At Mass this morning Christopher Fedoryshyn and Christopher Peschel, both Candidates for the Diaconate, recited the Nicene Creed and took the Oath of Fidelity to the Church in the presence of the Seminary Community. Here's an excerpt from this morning's Gospel, my homily, and the Oath which they both professed on a Bible belonging to Bishop Cheverus, the first Bishop of Boston and all of New England.
"While some people were speaking about how the temple was adorned with costly stones and votive offerings, Jesus said, “All that you see here–the days will come when there will not be left a stone upon another stone that will not be thrown down.”
Luke 21: 5
HomilyThe Tabernacle we will soon build here will some day come down. Its onyx will be smashed, its alabaster ground to dust and the gold on its door cast to the wind.
Just as in this chapel, some day, not a stone will remain upon a stone. That roof will fall in, the walls will collapse and all those paintings will fade from the rain and the snow and the ice that will freeze across their surface.
And this body of mine, on a day even sooner than that, will cease to breath and the heart will stop and it will start to decay and smell and you will bury it in the earth in expectation of the day of the Lord’s coming.
And all my mighty accomplishments will be forgotten, like the faded letters etched into an old marble gravestone, no one will be able, or care to, read a line of all those marvelous accomplishments listed on my curriculum vitae.
It all fades and turns back to the dirt from which it came. All dies, save three things:
Faith, hope and love.
The faith our brothers profess today the hope which they will preach with their words and their lives and the love which endures forever, unto the resurrected glory of the heavenly Jerusalem,
before the face of God.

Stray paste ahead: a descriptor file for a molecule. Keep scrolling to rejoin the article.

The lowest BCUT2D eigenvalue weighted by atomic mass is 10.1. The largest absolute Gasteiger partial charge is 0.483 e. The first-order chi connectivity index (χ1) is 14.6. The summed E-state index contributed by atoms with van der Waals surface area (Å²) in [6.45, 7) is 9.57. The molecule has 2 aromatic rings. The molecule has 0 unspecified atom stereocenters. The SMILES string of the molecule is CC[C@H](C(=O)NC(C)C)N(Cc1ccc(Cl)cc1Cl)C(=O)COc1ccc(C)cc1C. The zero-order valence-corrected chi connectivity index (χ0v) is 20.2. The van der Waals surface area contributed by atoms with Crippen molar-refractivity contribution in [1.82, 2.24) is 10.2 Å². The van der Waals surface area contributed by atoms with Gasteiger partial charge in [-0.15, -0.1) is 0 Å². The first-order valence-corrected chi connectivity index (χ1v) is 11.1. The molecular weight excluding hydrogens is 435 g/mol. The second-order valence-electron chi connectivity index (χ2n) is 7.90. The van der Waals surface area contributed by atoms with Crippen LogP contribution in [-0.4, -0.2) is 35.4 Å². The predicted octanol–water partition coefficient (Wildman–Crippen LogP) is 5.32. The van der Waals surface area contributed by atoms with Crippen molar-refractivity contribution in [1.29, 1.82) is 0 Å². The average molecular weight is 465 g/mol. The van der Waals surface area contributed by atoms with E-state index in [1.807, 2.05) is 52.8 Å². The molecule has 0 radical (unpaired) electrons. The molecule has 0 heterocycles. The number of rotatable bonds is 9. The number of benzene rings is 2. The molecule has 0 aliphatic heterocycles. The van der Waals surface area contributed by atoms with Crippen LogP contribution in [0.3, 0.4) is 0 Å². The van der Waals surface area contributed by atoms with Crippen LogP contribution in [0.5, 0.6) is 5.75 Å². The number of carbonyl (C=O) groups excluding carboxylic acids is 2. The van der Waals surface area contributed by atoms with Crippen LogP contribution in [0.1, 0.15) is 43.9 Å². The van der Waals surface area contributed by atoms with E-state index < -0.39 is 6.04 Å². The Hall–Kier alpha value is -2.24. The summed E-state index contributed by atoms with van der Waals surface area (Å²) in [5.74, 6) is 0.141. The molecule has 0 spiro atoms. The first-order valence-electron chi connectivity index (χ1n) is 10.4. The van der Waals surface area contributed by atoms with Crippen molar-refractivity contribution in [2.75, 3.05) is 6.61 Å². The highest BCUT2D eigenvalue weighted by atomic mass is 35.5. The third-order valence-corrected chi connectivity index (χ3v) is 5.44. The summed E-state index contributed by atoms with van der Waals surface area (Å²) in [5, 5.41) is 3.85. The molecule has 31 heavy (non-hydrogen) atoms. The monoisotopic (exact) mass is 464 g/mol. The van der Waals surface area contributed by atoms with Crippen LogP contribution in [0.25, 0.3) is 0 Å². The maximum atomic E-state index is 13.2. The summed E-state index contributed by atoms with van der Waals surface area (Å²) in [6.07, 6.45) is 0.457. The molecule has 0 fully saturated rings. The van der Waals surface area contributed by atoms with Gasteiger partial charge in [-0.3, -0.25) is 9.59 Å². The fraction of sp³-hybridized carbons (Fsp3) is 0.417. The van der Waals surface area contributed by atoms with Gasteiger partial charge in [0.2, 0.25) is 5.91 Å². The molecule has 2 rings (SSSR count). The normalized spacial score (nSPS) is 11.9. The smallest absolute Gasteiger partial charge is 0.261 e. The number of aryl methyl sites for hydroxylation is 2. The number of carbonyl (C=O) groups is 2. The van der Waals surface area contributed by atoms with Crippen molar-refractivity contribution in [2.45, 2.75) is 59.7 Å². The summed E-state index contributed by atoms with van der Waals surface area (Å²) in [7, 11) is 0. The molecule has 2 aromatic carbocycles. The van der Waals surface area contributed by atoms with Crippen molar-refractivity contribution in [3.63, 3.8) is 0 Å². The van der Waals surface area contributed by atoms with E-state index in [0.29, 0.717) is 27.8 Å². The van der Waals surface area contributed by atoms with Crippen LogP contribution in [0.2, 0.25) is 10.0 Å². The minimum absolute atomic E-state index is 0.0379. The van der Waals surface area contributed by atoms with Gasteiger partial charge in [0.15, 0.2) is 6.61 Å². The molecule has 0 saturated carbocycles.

Oath of Fidelity
I, in assuming the office of Deacon, promise that in my words and in my actions I shall always preserve communion with the Catholic Church.
With great care and fidelity I shall carry out the duties incumbent on me toward the Church, both universal and particular, in which, according to the provisions of the law, I have been called to exercise my service.
In fulfilling the charge entrusted to me in the name of the Church, I shall hold fast to the deposit of faith in its entirety; I shall faithfully hand it on and explain it, and I shall avoid any teachings contrary to it.
I shall follow and foster the common discipline of the entire Church and I shall maintain the observance of all ecclesiastical laws, especially those contained in the Code of Canon Law.
With Christian obedience I shall follow what the Bishops, as authentic doctors and teachers of the faith, declare, or what they, as those who govern the Church, establish. I shall also faithfully assist the diocesan Bishops, so that the apostolic activity, exercised in the name and by mandate of the Church, may be carried out in communion with the Church.
So help me God, and God’s Holy Gospels on which I place my hand.
Last evening the Seminarians, Faculty and Staff gathered to celebrate Thanksgiving as a seminary community. A great time was had by all! Father Bryan Parrish, Assistant Vicar for Administration in the Archdiocese of Boston, preached at Vespers and Holy Hour before the evening meal.
Father Joseph Scorzello, beloved spiritual director and professor of philosophy, offered the following reflections: